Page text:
Tom Flynn talks writing process

‘Bikeman’ author visits Allegheny


“I don’t plan to write another one,” Tom Flynn said on the evening of Sept. 13, two days after the 20th anniversary of the event which was the subject of his apparently first and last work of epic poetry, “Bikeman.”

Flynn visited Allegheny College for the weekend to coincide with the Playshop Theatre’s production of “Bikeman” as well as to speak with classes and clubs such as the advanced poetry workshop.

Flynn is a man who one could imagine came into being quickly after the Hollywood ideal of “the reporter” was invented. He was a reporter during 9/11 but unlike a lot of his colleagues in the field, he was there, on the ground, beneath the first tower just as it fell. He found himself narrowly escaping with a handful of others to an underground parking garage where he was temporarily trapped before escaping to the surface, all the while grasping onto his bike, earning him the name “Bikeman.”

“Bikeman” was published in 2013, but Flynn wrote the first draft in six months before spending another year and a half revising. Due to Flynn’s lack of experience as a creative writer — his entire career had up to that point been in news writing for both print and television — he found the process of writing an epic poem a bit difficult. Despite this, Flynn is adamant that there is no such thing as writer’s block..“Bulls—-!” Flynn said. “Do bricklayers get bricklayers’ block?”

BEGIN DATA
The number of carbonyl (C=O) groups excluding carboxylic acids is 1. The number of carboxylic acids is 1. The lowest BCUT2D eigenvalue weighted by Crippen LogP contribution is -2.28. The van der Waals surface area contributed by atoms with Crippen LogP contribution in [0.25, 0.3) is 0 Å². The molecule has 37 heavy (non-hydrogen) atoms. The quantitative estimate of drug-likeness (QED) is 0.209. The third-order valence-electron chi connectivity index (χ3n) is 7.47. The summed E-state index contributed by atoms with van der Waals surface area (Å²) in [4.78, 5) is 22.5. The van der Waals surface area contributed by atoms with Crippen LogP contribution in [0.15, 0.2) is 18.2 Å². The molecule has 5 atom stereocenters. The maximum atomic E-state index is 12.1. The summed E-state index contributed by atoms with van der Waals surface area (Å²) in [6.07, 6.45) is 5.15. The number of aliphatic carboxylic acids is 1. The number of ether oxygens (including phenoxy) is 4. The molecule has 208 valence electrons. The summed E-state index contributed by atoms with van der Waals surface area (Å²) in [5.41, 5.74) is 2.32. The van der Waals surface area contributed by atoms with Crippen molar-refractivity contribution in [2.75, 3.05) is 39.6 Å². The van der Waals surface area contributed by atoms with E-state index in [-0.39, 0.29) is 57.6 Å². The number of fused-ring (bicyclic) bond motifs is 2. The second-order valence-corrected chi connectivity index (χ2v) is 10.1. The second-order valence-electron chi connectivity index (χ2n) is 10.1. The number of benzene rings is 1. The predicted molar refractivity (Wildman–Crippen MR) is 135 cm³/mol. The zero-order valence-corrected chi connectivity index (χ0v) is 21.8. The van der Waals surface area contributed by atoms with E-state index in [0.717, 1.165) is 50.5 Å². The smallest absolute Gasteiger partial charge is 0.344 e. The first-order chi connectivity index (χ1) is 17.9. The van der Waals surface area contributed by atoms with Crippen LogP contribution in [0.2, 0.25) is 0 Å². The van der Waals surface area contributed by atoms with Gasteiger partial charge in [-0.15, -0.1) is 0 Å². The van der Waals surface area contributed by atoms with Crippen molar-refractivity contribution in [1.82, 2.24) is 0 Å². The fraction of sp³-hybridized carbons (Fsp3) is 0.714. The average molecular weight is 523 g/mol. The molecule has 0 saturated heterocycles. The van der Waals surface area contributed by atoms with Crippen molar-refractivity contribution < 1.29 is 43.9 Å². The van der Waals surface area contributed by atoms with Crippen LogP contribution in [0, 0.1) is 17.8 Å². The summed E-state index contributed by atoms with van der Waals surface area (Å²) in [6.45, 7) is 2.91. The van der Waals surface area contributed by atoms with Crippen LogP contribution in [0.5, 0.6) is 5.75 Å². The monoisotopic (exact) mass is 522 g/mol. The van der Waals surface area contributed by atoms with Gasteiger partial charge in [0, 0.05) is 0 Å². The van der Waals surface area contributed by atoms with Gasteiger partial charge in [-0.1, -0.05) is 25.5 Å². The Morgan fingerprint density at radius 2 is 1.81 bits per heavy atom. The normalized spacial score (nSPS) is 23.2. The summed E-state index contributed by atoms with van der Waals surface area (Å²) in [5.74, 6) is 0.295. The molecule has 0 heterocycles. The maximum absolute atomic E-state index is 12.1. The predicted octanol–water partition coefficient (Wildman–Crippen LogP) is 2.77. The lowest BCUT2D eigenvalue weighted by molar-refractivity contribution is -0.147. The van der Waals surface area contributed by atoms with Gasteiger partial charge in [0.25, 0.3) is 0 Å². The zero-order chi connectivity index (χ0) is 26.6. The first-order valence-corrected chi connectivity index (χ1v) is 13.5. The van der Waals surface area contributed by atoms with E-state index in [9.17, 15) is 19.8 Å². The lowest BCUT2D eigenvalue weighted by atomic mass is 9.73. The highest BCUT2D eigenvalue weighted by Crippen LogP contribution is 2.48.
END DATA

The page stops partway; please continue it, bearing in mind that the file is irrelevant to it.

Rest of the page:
Flynn is a believer in the workman quality that he believes newswriting, and writing in general, is all about.

The epic poem began as a way for Flynn to simply document what he saw on 9/11 — he was a reporter, so reporting was second nature to him. However, the magnitude of the event made it clear that he would have to venture outside of his news writing comfort zone to capture the personal connection he felt to the attacks. The solution to this came in the form of Dante’s “Inferno,” which Flynn was rereading at the time of writing “Bikeman.”

“(Dante) was going through Hell and trying to explain it,” Flynn said.

Flynn used the allusions and metaphors that Dante used in his own epic poem.

“See, if you call it ‘homage’ you can steal it,” Flynn said jokingly of the process of taking from the epic of the past and putting it into the epic of the present.

The story of “Bikeman” is relayed in striking detail, the scene being set and the emotions conveyed with clarity and craftsmanship, which Flynn attributes to his experience as a reporter. The scenes of him witnessing the deaths of the people who jumped from the building and the scene of escaping the parking garage to see the aftermath of the tower falling are emotionally affecting and poignant. The poetry takes the concepts lifted from “Inferno” and applies them to the narrative being told, which the actors of the stage production recite, giving an even greater vibrancy.